Ashland schools’ classified staff pushing for completion of contract negotiations
During a school board meeting on Valentine’s Day, several classified employees of Ashland Public Schools spoke against a virtual backdrop of hearts with the words “Love Classified Staff.”
However, their stories of stressful jobs that earn a paycheck insufficient to help raise their families was anything but a token of affection.
Becky Sniffen, library assistant at Helman Elementary School, was the first to speak. She detailed her many duties, both paid and volunteer, and said that in 2021 she earned $22,000 while raising two kids.
“This is not a living wage,” Sniffen said during the board’s public comment period. “I love the staff, the students and the work that I do at Helman, but this contract dispute has made me think really long and hard about the amount of work that I do compared to the amount that I am compensated.”
She was referring to negotiations between the district and classified employees union OSEA Ashland Chapter 42 for a collective bargaining agreement. The previous agreement expired in July of 2021.
Despite President’s Day as a holiday for schools and most workplaces, Ashland’s classified staff does not plan to sit around at home. Some have planned to demonstrate from 12 p.m. to 2 p.m. in front of the district’s offices at 885 Siskiyou Blvd.
The district’s classified staff consists of 172 employees working more than 30 hours a week, plus another 46 working less time than that. But Sniffen said those numbers are the result of a serious decline in classified employees since July.
“The majority of those have left to seek higher wages in other places,” Sniffen said. “It says that there are better jobs out there. We certainly are hoping to have a contract that lures people to work here and stay here.”
Sniffen’s comments came the same week the school board approved a resolution for Classified Employee Appreciation Week, March 7-11 — an item she noted in her comments to the board.
“I do not need or want coffee or chocolates, pastries or emails about unity or self-care for Classified Appreciation Week,” Sniffen said. “I want to be treated like a valued member of the district and so want and need and deserve a fair contract.”
Lisa March, a custodian and Chapter 42 president, said both parties agreed to extend the agreement for another year, with full contract negotiations to begin this spring.
“We haven't had full contract negotiations since 2018,” March told the newspaper in a text. “Now in mediation, the district is proposing we put off full contract negotiations for another three years.”
Superintendent Samuel Bogdanove told the Mail Tribune this week that the district and classified employees are currently in mediation. The next meeting is scheduled for Feb. 22.
“We are continuing dialog (sic) in good faith and I have confidence in the process,” Bogdanove wrote in an email.
But Sniffen said in a phone interview she does not feel the same way.
“I do not have faith right now in district management that this will end in a way that is favorable to its lowest-paid employees,” she said. “(But we can) absolutely keep trying.”
Asked if a strike was possible, Sniffen said it has been discussed among union members, but it’s not something any of them want to do.
"It’s not an easy decision, and no one wants it to come to that. The entire union membership would vote on this question if it comes to that,“ she wrote in a text. ”Let’s hope Ashland district management doesn’t push us into that decision.“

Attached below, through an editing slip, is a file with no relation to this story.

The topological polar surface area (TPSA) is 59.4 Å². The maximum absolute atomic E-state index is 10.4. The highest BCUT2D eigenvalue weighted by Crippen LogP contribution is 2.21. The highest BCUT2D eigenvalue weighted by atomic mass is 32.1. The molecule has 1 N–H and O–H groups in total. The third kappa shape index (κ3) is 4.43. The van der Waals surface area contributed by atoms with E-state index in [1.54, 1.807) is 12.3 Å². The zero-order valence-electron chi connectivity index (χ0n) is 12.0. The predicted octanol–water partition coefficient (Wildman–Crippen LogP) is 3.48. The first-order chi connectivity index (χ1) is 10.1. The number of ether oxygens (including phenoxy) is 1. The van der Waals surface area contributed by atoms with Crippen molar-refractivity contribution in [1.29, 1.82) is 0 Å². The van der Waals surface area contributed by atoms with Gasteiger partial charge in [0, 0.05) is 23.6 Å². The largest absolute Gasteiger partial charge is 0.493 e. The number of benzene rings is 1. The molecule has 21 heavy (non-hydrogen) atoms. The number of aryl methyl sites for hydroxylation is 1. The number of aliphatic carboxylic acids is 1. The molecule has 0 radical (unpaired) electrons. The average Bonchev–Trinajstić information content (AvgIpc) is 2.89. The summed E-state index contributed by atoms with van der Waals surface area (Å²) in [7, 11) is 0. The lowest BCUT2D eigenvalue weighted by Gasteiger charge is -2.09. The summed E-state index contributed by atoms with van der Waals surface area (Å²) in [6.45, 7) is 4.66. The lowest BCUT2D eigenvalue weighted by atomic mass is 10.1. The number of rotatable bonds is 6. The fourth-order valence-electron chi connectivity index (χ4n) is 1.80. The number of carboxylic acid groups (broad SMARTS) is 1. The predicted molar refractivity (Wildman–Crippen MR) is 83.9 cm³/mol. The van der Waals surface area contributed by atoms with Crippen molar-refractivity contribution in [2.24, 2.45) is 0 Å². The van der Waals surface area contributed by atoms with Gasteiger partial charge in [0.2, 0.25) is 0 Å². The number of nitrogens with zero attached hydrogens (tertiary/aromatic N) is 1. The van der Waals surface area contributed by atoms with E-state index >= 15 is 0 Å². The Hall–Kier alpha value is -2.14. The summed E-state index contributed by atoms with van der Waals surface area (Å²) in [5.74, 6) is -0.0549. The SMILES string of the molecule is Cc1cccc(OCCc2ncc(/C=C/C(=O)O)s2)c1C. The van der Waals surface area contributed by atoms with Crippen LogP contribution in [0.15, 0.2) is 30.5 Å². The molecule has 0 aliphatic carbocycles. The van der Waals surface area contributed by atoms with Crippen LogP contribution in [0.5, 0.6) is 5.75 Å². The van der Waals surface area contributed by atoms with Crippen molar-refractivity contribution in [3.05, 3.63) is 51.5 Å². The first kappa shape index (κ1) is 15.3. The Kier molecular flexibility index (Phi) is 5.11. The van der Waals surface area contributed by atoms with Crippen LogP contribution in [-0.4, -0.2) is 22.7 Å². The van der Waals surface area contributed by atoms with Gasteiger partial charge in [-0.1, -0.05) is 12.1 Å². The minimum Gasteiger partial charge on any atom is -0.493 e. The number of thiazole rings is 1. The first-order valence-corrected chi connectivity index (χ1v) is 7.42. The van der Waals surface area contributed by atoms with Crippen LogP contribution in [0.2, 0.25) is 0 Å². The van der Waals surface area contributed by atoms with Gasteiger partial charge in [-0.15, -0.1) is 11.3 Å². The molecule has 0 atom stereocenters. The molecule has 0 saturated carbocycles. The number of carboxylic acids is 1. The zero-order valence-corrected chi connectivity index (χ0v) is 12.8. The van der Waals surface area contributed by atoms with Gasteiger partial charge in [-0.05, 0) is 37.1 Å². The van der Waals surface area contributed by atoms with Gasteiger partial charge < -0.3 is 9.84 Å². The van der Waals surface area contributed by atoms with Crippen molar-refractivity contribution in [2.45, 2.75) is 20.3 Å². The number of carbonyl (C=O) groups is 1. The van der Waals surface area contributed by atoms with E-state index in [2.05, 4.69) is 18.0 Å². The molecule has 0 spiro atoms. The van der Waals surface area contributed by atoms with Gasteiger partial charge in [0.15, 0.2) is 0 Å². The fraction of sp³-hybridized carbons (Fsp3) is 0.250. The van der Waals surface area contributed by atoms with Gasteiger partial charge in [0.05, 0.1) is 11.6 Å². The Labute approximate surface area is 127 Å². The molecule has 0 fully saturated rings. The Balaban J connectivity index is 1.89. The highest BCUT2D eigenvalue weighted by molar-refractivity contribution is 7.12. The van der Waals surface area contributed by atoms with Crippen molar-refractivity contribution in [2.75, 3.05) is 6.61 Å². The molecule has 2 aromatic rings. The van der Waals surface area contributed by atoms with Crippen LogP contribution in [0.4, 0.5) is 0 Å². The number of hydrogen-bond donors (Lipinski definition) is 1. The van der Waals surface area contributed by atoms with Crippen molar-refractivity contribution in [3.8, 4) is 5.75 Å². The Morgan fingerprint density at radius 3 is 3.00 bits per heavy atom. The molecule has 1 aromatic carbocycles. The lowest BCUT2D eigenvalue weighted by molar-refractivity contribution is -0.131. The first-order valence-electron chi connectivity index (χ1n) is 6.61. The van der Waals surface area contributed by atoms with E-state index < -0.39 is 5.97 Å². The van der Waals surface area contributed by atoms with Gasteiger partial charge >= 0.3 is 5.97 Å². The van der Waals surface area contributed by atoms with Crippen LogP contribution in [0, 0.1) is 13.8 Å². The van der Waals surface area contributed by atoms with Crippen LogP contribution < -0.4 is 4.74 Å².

A handful of other classified employees used the school board’s public comment period Feb. 14 to speak. Bogdanove said it was unusual in the sense that typically an OSEA local chapter representative is the one to make a report to the board.
March spoke in favor of classified staff during the meeting. She expressed dissatisfaction in the district’s apparent rejection of the union’s counter-proposal for a contract.
“Now, it feels like the district management is back-pedaling on what they said before were shared interests,” March said. “I’m fed up with bargaining against ourselves.”
She mentioned pay consistent with the cost of living in the valley and the ability for certain school employees to get a match on their retirement savings.
“The district management rejected this part of our proposal — the reason they gave was annual costs. But that’s looking at it from a budget expense lens,” March said. “Let’s look at it from an equity lens. Every employee should be offered the same benefit options to save for their retirement — especially classified staff — because they have lower pay and have to work years longer to earn and save enough to retire.”
The district’s rationale on how it offers retirement benefits amounts to classified staff being looked upon as “less valuable,” she added. But if the district decided to provide equal opportunity to classified staff’s access to retirement programs, March said, it would help Ashland schools in the long run.
“By investing in your employees, you dramatically increase the retention of your quality and experienced staff,” said March.
Bogdanove did not seem bothered by the uptick in classified employees speaking when he spoke about the contract negotiations in his typical report to the board. He began by saying he has “tremendous respect” for those employees, many of whom he has known for a while.
“I know that it’s stressful the length and the time that we’ve spent trying to come together in bargaining,” Bogdanove said, “but I truly believe that both sides are working with the best intent. … My hope is that we'll come to a resolution soon that reflects the value we have for our classifieds. They really do make a tremendous difference.”
Reach reporter Kevin Opsahl at 541-776-4476 or email@example.com. Follow him on Twitter @KevJourno.